Dry skin, also known as xerosis or xeroderma affects perhaps 75% of patients aged 6 years and older.
What are the manifestations of dry skin?
Manifestations of dry skin occur along a spectrum, becoming more serious as the condition persists and /or worsens. When the skin is overly dry, it initially reddens and develops cracks. These results from a loss of hydration in the epidermis. The cracks may occur along and accentuate the natural skin lines. The skin feels rough and uneven. If dryness continues, the skin also begins to scale or flake. As cracks extend and deepen, they form fissures.
As the cracks and fissures enlarge, they eventually reach the depth of the dermal capillaries. Erosions at this depth cause bleeding. Pruritus developing as a result of xerotic eczema is common with dry skin and may be severe. Scratching to relieve it results in excoriation and possible infection of the skin. The pruritus can be differentiated from other pruritic conditions, such as contact dermatitis, by the absence of many of the common signs of dermatitis (eg vesicles, urticaria).
Where is dry skin more common?
The most common site for dry skin is the legs (especially the anterolateral surfaces). The back, flanks, abdomen, waist, arms, and hands are also common sites. Washing the hands with soaps, detergents, and other lipid solvents several times a day removes natural skin oils and hastens desiccation. Some sites, such as the axillae, groin, face, and scalp, are less likely to have dry skin. The feet may be less prone to dryness, depending on the footwear chosen. After the morning bath or shower, feet are usually fully hydrated. Putting on shoes and socks shortly after bathing traps moisture in the feet, preventing dryness of the skin.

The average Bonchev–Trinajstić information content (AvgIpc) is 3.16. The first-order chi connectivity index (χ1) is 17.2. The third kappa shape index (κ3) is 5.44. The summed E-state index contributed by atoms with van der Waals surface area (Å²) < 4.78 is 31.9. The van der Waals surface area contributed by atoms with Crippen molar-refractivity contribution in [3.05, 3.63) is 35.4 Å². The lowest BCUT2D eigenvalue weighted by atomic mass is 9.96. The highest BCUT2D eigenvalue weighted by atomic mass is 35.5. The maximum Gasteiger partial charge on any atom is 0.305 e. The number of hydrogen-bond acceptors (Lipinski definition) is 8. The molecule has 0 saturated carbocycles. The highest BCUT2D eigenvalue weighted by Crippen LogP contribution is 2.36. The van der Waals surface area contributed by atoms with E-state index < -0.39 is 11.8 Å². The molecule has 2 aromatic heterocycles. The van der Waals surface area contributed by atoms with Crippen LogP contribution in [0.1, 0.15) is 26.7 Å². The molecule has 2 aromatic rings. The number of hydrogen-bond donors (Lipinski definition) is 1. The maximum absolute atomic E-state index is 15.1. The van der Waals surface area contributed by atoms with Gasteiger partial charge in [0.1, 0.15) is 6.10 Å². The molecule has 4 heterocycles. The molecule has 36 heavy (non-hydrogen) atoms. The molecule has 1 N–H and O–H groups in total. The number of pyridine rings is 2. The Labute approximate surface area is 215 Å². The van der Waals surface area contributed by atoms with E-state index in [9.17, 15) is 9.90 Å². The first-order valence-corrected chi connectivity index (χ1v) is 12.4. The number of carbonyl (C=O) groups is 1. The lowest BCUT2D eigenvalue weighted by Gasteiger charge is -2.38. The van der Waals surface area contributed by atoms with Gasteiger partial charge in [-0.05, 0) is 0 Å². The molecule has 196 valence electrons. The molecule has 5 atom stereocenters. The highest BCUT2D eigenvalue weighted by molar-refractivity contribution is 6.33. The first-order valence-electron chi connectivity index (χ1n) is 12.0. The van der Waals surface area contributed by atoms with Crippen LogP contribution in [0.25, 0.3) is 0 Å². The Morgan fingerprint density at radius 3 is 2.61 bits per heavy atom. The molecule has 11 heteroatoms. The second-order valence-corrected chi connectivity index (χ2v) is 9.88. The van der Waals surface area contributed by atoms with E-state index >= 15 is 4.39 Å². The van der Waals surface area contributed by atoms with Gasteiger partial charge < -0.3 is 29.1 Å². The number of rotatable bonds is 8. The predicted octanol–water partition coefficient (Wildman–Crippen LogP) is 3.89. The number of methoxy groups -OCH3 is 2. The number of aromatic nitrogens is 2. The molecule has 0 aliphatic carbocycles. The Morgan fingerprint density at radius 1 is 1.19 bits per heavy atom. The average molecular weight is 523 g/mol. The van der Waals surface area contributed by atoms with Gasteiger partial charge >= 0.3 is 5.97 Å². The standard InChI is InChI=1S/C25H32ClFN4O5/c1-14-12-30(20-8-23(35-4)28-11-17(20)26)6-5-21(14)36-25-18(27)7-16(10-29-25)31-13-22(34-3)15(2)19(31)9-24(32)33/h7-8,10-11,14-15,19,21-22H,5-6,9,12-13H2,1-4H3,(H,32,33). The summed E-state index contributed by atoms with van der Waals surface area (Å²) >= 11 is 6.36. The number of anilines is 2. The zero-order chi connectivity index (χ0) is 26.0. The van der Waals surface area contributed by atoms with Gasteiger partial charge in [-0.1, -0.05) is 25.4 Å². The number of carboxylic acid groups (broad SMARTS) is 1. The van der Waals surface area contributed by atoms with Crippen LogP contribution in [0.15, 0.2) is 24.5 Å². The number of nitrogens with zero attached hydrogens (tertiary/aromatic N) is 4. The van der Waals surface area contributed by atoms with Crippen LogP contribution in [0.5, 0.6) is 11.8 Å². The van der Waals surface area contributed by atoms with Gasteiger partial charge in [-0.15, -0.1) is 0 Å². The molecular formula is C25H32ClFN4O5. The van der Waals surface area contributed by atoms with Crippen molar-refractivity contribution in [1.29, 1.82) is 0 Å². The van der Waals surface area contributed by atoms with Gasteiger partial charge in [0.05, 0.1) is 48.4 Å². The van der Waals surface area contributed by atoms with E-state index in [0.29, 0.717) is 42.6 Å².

What are the treatment options for dry skin?
Patients with dry skin can choose from a host of products and interventions. The patients may pre-soak the area with warm water before applying emollients and /or moisturisers. Emollients close cracks and fissures by filling spaces around desquamating but attached skin flakes, sealing moisture into the skin through the production of an occlusive barrier. The net effect is the softening of the skin. Ingredients in emollients include mineral oils (eg liquid paraffin, petrolatum), waxes (eg lanolin, beeswax, carnauba), long-chain esters, fatty acids, mono –di-triglycerides.
Although the term “moisturiser” is often used interchangeably with emollient, moisturisers are products that combine a humectant with an emollient. Humectants hydrate the stratum corneum through a hygroscopic effect, increasing its elasticity. Humectant agents include alpha-hydroxy acids, such as lactic acid, glycolic acid, and tartaric acid, as well as urea, glycerine, and propylene glycol.